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On Capitol Hill, Nit Picking Never Seems To Go Out Of Style


Washington Outlook

ON CAPITOL HILL, NIT-PICKING NEVER SEEMS TO GO OUT OF STYLE

In the November elections, Republicans vowed to cut through red tape and make government run more smoothly. But now that they control Capitol Hill, GOP lawmakers are falling into the same trap that snared their Democratic predecessors: a tendency to micromanage decisions made in the White House and the nation's 50 statehouses.

Indeed, House Republicans are second-guessing most White House foreign policy decisions, from where to locate the U.S. embassy in Israel to such constitutional issues as the establishment of a bipartisan board to oversee decisions made by the Defense Secretary. And they're giving the same once-over to President Clinton's domestic agenda.

Much of what the GOP is doing is legitimate oversight. But increasingly, Republicans are guilty of the same nit-picking that infuriated them in the 1980s, when Democrats ran Congress and the GOP held sway in the White House. "In Washington, hypocrisy is a constant phenomenon," says American University political scientist James A. Thurber.

DEEP DENIAL. But the President isn't the only one feeling the tight Republican grip. Although they swept the midterm elections by decrying the "nanny state" and vowing to slash Washington's presence in people's lives, GOP lawmakers are even backing away from their pledge to turn federal programs over to the states without strings attached.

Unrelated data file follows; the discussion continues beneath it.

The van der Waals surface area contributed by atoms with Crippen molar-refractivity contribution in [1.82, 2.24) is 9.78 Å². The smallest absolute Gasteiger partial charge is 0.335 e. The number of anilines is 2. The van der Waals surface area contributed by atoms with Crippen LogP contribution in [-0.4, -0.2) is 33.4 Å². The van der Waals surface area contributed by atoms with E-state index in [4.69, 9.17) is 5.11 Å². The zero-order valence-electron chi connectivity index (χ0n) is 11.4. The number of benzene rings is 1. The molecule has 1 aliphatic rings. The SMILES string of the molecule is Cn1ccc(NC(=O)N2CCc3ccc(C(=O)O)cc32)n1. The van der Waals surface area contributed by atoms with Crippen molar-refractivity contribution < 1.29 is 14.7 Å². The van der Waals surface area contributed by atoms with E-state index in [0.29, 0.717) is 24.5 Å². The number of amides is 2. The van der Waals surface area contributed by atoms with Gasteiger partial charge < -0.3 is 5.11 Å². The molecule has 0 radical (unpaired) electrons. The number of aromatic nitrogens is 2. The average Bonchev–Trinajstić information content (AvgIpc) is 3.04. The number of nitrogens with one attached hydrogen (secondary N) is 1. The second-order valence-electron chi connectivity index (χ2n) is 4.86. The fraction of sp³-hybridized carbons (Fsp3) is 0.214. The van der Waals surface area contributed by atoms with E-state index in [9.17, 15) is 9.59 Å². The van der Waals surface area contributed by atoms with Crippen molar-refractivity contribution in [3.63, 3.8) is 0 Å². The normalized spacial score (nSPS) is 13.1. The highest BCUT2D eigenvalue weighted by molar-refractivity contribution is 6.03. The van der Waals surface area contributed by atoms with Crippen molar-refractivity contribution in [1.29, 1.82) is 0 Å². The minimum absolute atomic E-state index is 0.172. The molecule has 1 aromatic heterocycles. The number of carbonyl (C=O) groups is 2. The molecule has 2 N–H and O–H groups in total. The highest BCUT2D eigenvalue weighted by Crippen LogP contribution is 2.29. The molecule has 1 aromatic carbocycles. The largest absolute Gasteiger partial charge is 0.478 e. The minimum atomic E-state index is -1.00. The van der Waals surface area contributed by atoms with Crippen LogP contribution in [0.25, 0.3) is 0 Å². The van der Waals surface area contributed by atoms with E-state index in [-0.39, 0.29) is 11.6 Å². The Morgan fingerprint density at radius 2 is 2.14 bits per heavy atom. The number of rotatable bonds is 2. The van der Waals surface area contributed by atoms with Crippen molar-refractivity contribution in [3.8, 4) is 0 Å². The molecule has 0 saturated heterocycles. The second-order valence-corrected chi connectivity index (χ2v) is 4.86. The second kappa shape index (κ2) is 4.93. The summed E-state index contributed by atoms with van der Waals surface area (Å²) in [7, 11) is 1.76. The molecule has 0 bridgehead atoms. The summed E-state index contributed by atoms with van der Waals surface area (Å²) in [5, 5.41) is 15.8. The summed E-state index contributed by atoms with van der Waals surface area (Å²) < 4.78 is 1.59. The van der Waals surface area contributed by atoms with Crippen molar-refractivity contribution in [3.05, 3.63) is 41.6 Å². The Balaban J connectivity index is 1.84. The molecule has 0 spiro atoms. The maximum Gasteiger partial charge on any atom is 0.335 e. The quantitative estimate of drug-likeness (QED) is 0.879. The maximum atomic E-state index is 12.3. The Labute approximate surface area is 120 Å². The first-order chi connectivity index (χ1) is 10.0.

Just look at the crime bill recently passed by House Republicans. Increased state flexibility was a rallying cry for GOP lawmakers in early February when the House reversed a 1994 aid plan requiring local governments to hire more cops. Yet the new bill is even less flexible than the old law when it comes to building prisons: It gives states $10.5 billion--but only if they meet strict federal sentencing requirements.

The party's seeming ambivalence over shifting power to the states reflects a growing chasm between the GOP's libertarian wing and some tradition-bound statists--including some new committee chairmen who have had their first taste of power and now want to keep it. The next test of the GOP's willingness to loosen its grip on central power is welfare reform. Ostensibly, the House GOP plan would turn the program over to states along with some federal funding. But that money comes with tight strings, too. States could not assist legal immigrants or mothers under 18, and recipients would be booted off aid after five years. "When it comes to welfare, House Republicans can't quite let go," says William A. Niskanen, chairman of the libertarian Cato Institute.

MANY CHIEFS. The nastiest fights, however, are inside the Beltway over control of foreign policy that's normally the President's domain. During the Reagan years, Republicans howled when Hill Democrats tried to block aid for Nicaraguan rebels. But these days, it's the Republican Congress that's trying to force a Democratic President to lift the arms embargo against Bosnia and limit U.S. participation in U.N. peacekeeping.

Emboldened GOP lawmakers are micromanaging even the tiniest matters. House Speaker Newt Gingrich (R-Ga.) has vowed to close the Bureau of Labor Statistics if it doesn't change the way it figures inflation. And Senate Commerce Committee Chairman Larry Pressler (R-S.D.) has demanded income records from such public broadcasting personalities as Garrison Keillor and Mr. Rogers.

As the debate over the Contract With America intensifies, the GOP must also struggle over how much to micromanage. It's one thing for those on the outs to promise to end "business as usual." But now that they wield power, Republicans have to prove they're willing to give some of it up.By Howard Gleckman EDITED BY OWEN ULLMANN


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